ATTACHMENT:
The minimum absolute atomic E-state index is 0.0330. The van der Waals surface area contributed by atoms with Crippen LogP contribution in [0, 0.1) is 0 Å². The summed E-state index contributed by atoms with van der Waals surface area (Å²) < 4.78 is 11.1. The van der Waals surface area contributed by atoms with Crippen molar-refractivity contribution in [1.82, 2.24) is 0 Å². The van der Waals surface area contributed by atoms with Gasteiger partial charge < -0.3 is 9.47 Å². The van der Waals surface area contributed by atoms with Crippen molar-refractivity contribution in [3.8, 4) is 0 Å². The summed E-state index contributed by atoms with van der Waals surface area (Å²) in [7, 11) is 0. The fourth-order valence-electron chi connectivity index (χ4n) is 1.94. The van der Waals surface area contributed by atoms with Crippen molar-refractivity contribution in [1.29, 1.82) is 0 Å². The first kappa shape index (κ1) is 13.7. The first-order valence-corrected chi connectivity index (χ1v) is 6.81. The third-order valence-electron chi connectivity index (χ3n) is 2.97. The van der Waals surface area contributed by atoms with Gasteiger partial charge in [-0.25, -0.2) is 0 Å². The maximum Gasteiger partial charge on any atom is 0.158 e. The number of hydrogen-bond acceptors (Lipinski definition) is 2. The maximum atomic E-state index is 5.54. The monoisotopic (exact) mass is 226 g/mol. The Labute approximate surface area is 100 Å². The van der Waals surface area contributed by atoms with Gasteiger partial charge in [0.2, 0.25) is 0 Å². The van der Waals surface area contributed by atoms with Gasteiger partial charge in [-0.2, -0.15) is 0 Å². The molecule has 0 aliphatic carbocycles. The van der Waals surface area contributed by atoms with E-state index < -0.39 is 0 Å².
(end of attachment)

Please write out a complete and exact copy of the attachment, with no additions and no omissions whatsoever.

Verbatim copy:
The minimum absolute atomic E-state index is 0.0330. The van der Waals surface area contributed by atoms with Crippen LogP contribution in [0, 0.1) is 0 Å². The summed E-state index contributed by atoms with van der Waals surface area (Å²) < 4.78 is 11.1. The van der Waals surface area contributed by atoms with Crippen molar-refractivity contribution in [1.82, 2.24) is 0 Å². The van der Waals surface area contributed by atoms with Gasteiger partial charge < -0.3 is 9.47 Å². The van der Waals surface area contributed by atoms with Crippen molar-refractivity contribution in [3.8, 4) is 0 Å². The summed E-state index contributed by atoms with van der Waals surface area (Å²) in [7, 11) is 0. The fourth-order valence-electron chi connectivity index (χ4n) is 1.94. The van der Waals surface area contributed by atoms with Crippen molar-refractivity contribution in [1.29, 1.82) is 0 Å². The first kappa shape index (κ1) is 13.7. The first-order valence-corrected chi connectivity index (χ1v) is 6.81. The third-order valence-electron chi connectivity index (χ3n) is 2.97. The van der Waals surface area contributed by atoms with Gasteiger partial charge in [-0.25, -0.2) is 0 Å². The maximum Gasteiger partial charge on any atom is 0.158 e. The number of hydrogen-bond acceptors (Lipinski definition) is 2. The maximum atomic E-state index is 5.54. The monoisotopic (exact) mass is 226 g/mol. The Labute approximate surface area is 100 Å². The van der Waals surface area contributed by atoms with Gasteiger partial charge in [0.2, 0.25) is 0 Å². The van der Waals surface area contributed by atoms with Gasteiger partial charge in [-0.2, -0.15) is 0 Å². The molecule has 0 aliphatic carbocycles. The van der Waals surface area contributed by atoms with E-state index < -0.39 is 0 Å².